Jairo (18) and Julia (15) rest on each other after walking for 20 kilometers on the road from Cucuta to Bucaramanga, the first stretch on the migrant route out of Venezuela. (Felipe Jácome)

Ender Perez from Barquesimento, Venezuela had been walking for 5 days before reaching the Berlin highlands. He works as a barber and is on his way to Peru. (Felipe Jácome)

Last summer, thousands of Venezuelan migrants began fleeing across South America every day. I was in my hometown in Ecuador, covering the arrival of the refugees, when a little girl who’d walked out of her country gave me an origami figure of a star made with Venezuelan money. Other Venezuelans were handing out their worthless, hyper-inflated bolivars as souvenirs in exchange for a few dollars, and many others had created bags, wallets and bracelets out of folded bills.

I held that origami figure in my hands and wondered what everyday life was like in a land where money had stopped being money and where a monthly wage can barely purchase a bag of rice. The colorful bolivars were, finally, the most tangible manifestation of an exodus that is nearly as big as the one from Syria, with more 3.5 million hitting the road.

With this realization I set out to the Venezuelan border and joined a group of “caminantes” — walkers, or wayfarers — as they crossed into Colombia and trekked across the Andes. The faces along this path were covered by fear, grief, nostalgia, resignation and, above all, uncertainty. Some of them were on the way to join a friend or a family member who had already migrated; most seemed to be adrift, walking for hundreds of kilometers until they reached a town where they could find jobs and begin sending money back to Venezuela.

After the trip I transferred the images of the caminantes I took there onto the defunct bolivars using a silver gelatin process. The light-sensitive emulsion bonded the images of the migrants to the bills that were the very cause, and consequence, of the crisis. The faces of Venezuelan heroes printed on the paper gaze upon a generation ejected from their country by hunger and hopelessness. The flora and fauna on the reverse side speak to a lavish motherland abandoned by its people. The irony and tragedy are obvious, just as they are for the people.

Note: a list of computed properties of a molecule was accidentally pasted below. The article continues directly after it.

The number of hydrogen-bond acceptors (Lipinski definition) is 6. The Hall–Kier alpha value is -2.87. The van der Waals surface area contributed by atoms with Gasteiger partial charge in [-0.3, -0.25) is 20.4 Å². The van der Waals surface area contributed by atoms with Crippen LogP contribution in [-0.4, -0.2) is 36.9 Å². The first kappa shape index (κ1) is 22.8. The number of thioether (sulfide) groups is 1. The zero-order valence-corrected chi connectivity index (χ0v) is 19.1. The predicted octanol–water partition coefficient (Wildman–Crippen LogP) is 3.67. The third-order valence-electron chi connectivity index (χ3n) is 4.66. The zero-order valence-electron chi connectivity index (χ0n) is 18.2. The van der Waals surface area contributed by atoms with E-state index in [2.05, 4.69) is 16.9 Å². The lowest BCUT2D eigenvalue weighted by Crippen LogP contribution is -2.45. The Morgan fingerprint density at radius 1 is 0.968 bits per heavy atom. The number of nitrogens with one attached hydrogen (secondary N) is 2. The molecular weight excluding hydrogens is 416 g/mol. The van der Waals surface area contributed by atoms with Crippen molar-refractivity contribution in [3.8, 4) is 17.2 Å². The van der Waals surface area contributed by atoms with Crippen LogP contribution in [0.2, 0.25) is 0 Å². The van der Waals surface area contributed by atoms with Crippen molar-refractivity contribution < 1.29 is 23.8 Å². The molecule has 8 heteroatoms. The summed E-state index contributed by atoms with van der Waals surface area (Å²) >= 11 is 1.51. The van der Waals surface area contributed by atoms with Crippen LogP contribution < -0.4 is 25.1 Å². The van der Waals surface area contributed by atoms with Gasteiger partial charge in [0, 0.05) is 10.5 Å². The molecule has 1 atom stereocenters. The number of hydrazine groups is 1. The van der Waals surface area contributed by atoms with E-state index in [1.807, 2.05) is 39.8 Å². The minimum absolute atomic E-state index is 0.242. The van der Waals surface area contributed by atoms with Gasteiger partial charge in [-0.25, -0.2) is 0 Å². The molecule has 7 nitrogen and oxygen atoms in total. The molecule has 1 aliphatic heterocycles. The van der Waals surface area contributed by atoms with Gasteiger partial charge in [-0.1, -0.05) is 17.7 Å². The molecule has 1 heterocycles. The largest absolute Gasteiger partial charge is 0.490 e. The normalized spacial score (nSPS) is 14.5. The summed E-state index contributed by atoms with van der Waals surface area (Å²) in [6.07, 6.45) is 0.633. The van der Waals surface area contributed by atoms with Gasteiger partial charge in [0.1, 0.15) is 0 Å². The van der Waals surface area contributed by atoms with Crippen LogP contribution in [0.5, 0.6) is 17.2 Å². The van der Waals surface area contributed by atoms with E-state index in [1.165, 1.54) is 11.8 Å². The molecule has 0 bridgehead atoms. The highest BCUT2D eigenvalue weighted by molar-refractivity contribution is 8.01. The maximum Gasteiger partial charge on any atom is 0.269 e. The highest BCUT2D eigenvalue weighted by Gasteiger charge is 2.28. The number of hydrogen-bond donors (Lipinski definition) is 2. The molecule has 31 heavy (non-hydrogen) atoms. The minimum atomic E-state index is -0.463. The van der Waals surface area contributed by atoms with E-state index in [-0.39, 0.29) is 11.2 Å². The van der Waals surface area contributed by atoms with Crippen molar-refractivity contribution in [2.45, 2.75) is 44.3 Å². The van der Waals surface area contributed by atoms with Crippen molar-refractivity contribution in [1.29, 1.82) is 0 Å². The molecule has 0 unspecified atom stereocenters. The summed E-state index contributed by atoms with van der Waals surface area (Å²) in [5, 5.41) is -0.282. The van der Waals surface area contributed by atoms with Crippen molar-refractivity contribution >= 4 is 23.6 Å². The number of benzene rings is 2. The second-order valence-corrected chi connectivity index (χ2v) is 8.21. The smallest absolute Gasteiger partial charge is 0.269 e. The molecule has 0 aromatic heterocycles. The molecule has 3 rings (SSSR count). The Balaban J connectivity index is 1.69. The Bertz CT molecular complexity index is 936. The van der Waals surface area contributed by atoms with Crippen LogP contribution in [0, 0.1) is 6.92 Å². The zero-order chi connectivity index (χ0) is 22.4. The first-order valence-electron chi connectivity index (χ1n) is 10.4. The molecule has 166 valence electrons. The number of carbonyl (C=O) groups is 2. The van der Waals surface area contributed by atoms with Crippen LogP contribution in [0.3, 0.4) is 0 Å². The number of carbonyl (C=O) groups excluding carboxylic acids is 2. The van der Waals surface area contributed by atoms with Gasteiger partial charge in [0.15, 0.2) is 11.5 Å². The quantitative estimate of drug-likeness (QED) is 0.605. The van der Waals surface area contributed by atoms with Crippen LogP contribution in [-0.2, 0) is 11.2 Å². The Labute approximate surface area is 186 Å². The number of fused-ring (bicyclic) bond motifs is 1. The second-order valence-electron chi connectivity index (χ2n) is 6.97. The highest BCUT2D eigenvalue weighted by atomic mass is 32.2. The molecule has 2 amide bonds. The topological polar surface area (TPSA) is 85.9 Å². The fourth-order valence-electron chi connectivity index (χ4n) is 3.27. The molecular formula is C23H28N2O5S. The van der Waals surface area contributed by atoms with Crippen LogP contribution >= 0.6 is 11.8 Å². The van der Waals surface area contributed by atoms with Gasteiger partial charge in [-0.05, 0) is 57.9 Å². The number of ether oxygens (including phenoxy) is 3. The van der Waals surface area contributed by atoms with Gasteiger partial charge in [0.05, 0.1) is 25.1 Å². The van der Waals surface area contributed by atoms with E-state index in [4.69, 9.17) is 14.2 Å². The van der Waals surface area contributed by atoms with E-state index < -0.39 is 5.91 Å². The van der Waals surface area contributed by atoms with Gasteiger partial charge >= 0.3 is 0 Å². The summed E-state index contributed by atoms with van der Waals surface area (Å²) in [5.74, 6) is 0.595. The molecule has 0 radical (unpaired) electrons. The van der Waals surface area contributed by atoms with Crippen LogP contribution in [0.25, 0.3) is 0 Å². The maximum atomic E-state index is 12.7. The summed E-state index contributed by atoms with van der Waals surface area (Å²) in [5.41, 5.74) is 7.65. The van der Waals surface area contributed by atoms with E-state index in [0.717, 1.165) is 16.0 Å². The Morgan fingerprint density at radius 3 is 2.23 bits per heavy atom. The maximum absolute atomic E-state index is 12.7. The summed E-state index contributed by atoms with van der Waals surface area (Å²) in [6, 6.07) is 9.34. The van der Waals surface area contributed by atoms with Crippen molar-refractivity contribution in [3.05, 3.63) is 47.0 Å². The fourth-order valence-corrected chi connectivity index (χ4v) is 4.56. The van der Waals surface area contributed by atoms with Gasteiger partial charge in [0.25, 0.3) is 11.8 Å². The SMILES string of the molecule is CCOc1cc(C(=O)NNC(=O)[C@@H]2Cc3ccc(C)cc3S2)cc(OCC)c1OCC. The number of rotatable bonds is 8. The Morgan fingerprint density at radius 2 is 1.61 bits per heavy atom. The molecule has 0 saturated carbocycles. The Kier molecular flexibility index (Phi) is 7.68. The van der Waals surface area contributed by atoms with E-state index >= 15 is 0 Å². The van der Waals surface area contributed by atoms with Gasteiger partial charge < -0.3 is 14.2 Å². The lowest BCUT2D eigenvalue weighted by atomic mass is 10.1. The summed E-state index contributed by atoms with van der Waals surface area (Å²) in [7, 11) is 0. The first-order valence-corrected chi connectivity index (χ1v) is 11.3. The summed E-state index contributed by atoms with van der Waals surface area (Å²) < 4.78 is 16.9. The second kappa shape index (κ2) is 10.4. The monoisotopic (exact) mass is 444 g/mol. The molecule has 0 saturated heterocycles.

Arlenis Mendez (12) is from Trujillo, Venezuela. She had been walking for 5 days with her parents before reaching the Berlin tundra, the highest and coldest point on the road from Cucuta to Bucaramanga. (Felipe Jácome)

Diana María Gonzáles and her children are traveling to Ecuador to join her husband who had left 5 months before them. “He was sending us money regularly, but once converted to Bolívares it was not enough to buy food for the household,” she said. (Felipe Jácome)

Lisette Silva, from Maracay, Venezuela hoped to reach Peru where her cousins are currently living. She left her 2 children with her mother in Venezuela. "We need to fight for those we left behind," she said. (Felipe Jácome)

Luis Silva (62) from Puerto Cabello, Venezuela, left his home 3 months ago. "Seeing my grandchildren go to sleep feeling hungry broke my heart. That's why I'm on the road," he said. (Felipe Jácome)

Jose Miguel Albuja begins walking at dawn, after a night at the shelter in Berlin. Berlin is the highest and coldest point of the highland between Cucuta and Bucaramanga. Many migrants have died of hypothermia since the mass exodus began some months ago. (Felipe Jácome)

Andreina and her daughter start walking from Cucuta at 5am. They arrived from Venezuela 6 months before, but Andreina got involved in an abusive relationship with a Colombian man. They hope to find a new life in a different city in Colombia. While locals have become increasingly reticent to giving rides to Venezuelan migrants, many still try to help women and children like Andreina walking along the road. (Felipe Jácome)

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